The French-born American baritone and pedagogue, Martial (Jean-Paul) Singher, was encouraged during his early schooling in his native Pyrenees to pursue a career in teaching by his father, a civil engineer. He received his education as a public school teacher in Dax, and at the École Normale de Toulouse and the École Normale Superieure de St. Cloud. Although he had enjoyed singing in his childhood days, no thought had been given to his becoming a professional. At age 20, however, he began singing in public and was heard by Édouard Herriot, France's Minister of Public Instruction, who encouraged him to devote himself to the serious study of singing. After training at L'École Normale Supérieure at St. Cloud, Singher entered the Paris Conservatoire in 1927 and studied with Maurice Fauré, André Gresse, and Pierre Chéreau. When he graduated from the school in 1930, it was with high honours in both opera and opéra comique (premier prix for singing, 1929; premier prix for opera and opera-comique singing, 1930; Grand Prix Osiris de l'Institute de France, 1930). He also studied voice with Juliette Fourestier.
An offer from the Paris Opera was at first declined as Martial Singher wished to polish his technique a bit more, but he did make his opera debut on November 14, 1930, singing Oreste in Gluck's Iphigénie en Tauride in Amsterdam. Beckoned at intermission and speaking no Dutch whatsoever, Singher found himself taken to meet Princess Juliana while wearing only shorts and one sandal (he had thought that he was being taken to be paid his fee). In December 1930, the baritone made his debut at the Paris Opera, performing Athanaël in Thaïs. In the spring of 1931, Singher was called upon to replace Paris favourite Vanni-Marcoux as Iago to the Otello of Lauritz Melchior, and in 1932 he appeared as Telramund opposite the Ortrud of Marjorie Lawrence. Throughout the 1930ís, his performances at the Paris Opera (including numerous premieres) were met with growing approval. In 1936, he appeared for the first of several seasons in Buenos Airies, singing works in both the French and German repertories. Despite his high reputation in Paris and Amsterdam, however, Singher's 1937 London debut in Gluck's Alceste was described as unimpressive. He remained with the Paris Opera until 1941. He also sang at the Opera-Comique.
On January 10, 1940, Martial Singher married Margareta Busch, daughter of the conductor Fritz Busch. He went to the USA in the winter of 1941-1942. Offered a Metropolitan Opera in New York contract, he encountered immigration problems that delayed his debut at this opera house until December 10, 1943, when he sang the role of Dapertutto in Les Contes d'Hoffmann. Composer/critic Virgil Thomson described his Dapertutto then as being "of incomparable elegance" and attributed to Singher "a piece of singing that for perfection of vocal style has not been equaled since Kirsten Flagstad went away." Subsequently he sang the roles of the Count in Le nozze di Figaro, Lescaut in Manon, and all 4 baritone roles in Les Contes d'Hoffmann; remained on the roster, with some interruptions, until 1959. In 12 seasons with the Met, Singher proved himself immensely valuable, performing mostly French roles with occasional excursions into Mozart. He also appeared in Chicago and San Francisco.He also sang with the leading orchestras of the USA, and appeared widely in song recitals.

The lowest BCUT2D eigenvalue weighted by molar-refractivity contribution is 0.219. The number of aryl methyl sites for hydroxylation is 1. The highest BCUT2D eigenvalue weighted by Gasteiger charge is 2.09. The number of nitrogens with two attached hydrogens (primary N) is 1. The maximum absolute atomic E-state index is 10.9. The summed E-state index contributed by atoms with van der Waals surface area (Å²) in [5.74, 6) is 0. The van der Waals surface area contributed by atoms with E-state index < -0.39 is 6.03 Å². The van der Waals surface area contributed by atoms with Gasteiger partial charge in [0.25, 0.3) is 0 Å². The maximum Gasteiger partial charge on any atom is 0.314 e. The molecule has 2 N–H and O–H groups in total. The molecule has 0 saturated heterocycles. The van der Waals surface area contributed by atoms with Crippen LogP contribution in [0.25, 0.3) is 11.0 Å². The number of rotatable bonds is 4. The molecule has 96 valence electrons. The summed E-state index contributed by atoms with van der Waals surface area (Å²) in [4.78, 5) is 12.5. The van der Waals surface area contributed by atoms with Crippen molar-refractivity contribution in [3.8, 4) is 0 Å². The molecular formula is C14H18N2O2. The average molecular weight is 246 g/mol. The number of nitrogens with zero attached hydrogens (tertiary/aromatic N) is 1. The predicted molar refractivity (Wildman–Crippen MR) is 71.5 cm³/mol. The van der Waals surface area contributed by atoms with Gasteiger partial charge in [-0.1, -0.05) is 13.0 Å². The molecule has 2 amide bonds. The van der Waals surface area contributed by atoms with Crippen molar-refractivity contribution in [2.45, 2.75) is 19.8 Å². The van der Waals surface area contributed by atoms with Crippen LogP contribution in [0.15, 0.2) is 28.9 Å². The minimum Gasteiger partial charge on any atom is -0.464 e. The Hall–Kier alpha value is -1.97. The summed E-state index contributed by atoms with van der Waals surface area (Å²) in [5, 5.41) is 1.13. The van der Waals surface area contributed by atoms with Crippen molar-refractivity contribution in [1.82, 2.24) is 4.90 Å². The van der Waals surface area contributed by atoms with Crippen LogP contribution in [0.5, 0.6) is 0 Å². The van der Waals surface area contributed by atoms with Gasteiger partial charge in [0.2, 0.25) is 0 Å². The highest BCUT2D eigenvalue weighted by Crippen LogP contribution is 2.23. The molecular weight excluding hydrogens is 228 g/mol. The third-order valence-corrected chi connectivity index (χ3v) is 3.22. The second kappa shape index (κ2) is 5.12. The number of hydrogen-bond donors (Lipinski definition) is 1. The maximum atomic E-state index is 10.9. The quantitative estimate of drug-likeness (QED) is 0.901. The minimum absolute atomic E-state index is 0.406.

A distinguished artist, Martial Singher excelled not only to the French operaitic and song repertoire, but in certain Wagnerian roles as well despite lacking the vocal weight usually associated with that repertory; for sheer vocal ability he substituted incisive enunciation and subtly crafted phrasing, often to great effect. Slender and aristocratic in bearing, he was always a convincing stage figure and brought the same level of mastery and specificity to his recital appearances.
After retiring from the stage, Martial Singher served the faculties at Mannes College of Music in New York (1951-1952), the Curtis Institute of Music in Philadelphia (1955-1968). Then then was director of the voice and opera department, and was the opera producer at the Music Academy of the West in Santa Barbara (1962-1981). Later in his life, taught at the Conservatoire de musique du Québec à Montréal, He was an accomplished and respected music teacher, one whose meticulous methods often reduced his students to tears, but put them on track for important and enduring careers. Among them were Jeannine Altmeyer, Judith Blegen, Philip Frohnmayer, Rodney Gilfry, Donald Gramm, Thomas Hampson, James King, Thomas Moser, Louis Quilico, John Reardon, Delcina Stevenson, Micheline Tessier, and Benita Valente. He wrote a book useful to vocalists aspiring to an operatic career, An Interpretive Guide to Operatic Arias: A Handbook for Singers, Coaches, Teachers, and Students (1983).
The collection of Martial Singherís recordings at the University of Calfornia, Santata Barbara consists of 32 discs, including 26 original acetate recordings, six 78 rpm shellac test pressings and 8 tape recordings. The discs were recorded over the period 1943-1954, and include solo as well as duet and ensemble performances with Lily Djanel, Eileen Farrell, Herta Glaz, Raoul Jobin, Jarmila Novotna and Beverly Sills. The collection includes performances of works by Canteloube, Chabrier, Charpentier, Debussy, Henri Duparc, Flotow, Lehman, Massenet, Mussorgsky, Puccini, Ravel and Schumann. The Ravel is a section of Don Quichotte a Dulcinee, which was written for Singher. Other notable items include two recordings under the direction of Eugene Ormandy and two recordings with the CBS Symphony under the direction of Bernard Herrmann. The tapes were recorded from 1975-1980 and include the master tapes from his two recordings with Berkeley's 1750 Arch Records as well as tapes of Singer reading French Poetry.